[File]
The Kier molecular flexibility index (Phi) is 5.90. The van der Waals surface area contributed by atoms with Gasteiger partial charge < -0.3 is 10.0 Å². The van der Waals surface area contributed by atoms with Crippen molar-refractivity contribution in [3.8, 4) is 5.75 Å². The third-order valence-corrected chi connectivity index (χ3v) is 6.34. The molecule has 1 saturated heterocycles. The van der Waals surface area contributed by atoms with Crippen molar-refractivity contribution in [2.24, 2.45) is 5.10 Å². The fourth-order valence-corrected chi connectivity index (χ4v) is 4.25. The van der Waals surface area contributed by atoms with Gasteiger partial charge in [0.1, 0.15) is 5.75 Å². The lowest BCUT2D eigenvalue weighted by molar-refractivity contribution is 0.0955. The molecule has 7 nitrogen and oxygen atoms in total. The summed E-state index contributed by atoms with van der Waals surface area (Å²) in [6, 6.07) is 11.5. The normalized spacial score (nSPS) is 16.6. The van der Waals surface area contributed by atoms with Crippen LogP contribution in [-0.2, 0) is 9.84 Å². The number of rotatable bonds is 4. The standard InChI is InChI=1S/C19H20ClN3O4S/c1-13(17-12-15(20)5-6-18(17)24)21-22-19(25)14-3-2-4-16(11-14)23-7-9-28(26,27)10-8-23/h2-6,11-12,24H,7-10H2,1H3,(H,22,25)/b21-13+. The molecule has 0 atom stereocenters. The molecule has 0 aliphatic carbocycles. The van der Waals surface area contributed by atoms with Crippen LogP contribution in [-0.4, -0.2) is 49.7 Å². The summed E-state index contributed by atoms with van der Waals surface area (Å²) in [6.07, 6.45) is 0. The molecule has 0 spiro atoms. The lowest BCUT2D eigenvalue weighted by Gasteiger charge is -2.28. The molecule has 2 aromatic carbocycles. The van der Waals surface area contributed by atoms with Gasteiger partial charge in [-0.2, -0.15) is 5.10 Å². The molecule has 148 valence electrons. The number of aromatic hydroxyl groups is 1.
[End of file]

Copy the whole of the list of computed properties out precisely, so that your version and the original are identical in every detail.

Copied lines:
The Kier molecular flexibility index (Phi) is 5.90. The van der Waals surface area contributed by atoms with Gasteiger partial charge < -0.3 is 10.0 Å². The van der Waals surface area contributed by atoms with Crippen molar-refractivity contribution in [3.8, 4) is 5.75 Å². The third-order valence-corrected chi connectivity index (χ3v) is 6.34. The molecule has 1 saturated heterocycles. The van der Waals surface area contributed by atoms with Crippen molar-refractivity contribution in [2.24, 2.45) is 5.10 Å². The fourth-order valence-corrected chi connectivity index (χ4v) is 4.25. The van der Waals surface area contributed by atoms with Gasteiger partial charge in [0.1, 0.15) is 5.75 Å². The lowest BCUT2D eigenvalue weighted by molar-refractivity contribution is 0.0955. The molecule has 7 nitrogen and oxygen atoms in total. The summed E-state index contributed by atoms with van der Waals surface area (Å²) in [6, 6.07) is 11.5. The normalized spacial score (nSPS) is 16.6. The van der Waals surface area contributed by atoms with Crippen LogP contribution in [-0.2, 0) is 9.84 Å². The number of rotatable bonds is 4. The standard InChI is InChI=1S/C19H20ClN3O4S/c1-13(17-12-15(20)5-6-18(17)24)21-22-19(25)14-3-2-4-16(11-14)23-7-9-28(26,27)10-8-23/h2-6,11-12,24H,7-10H2,1H3,(H,22,25)/b21-13+. The molecule has 0 atom stereocenters. The molecule has 0 aliphatic carbocycles. The van der Waals surface area contributed by atoms with Crippen LogP contribution in [-0.4, -0.2) is 49.7 Å². The summed E-state index contributed by atoms with van der Waals surface area (Å²) in [6.07, 6.45) is 0. The molecule has 0 spiro atoms. The lowest BCUT2D eigenvalue weighted by Gasteiger charge is -2.28. The molecule has 2 aromatic carbocycles. The van der Waals surface area contributed by atoms with Gasteiger partial charge in [-0.2, -0.15) is 5.10 Å². The molecule has 148 valence electrons. The number of aromatic hydroxyl groups is 1.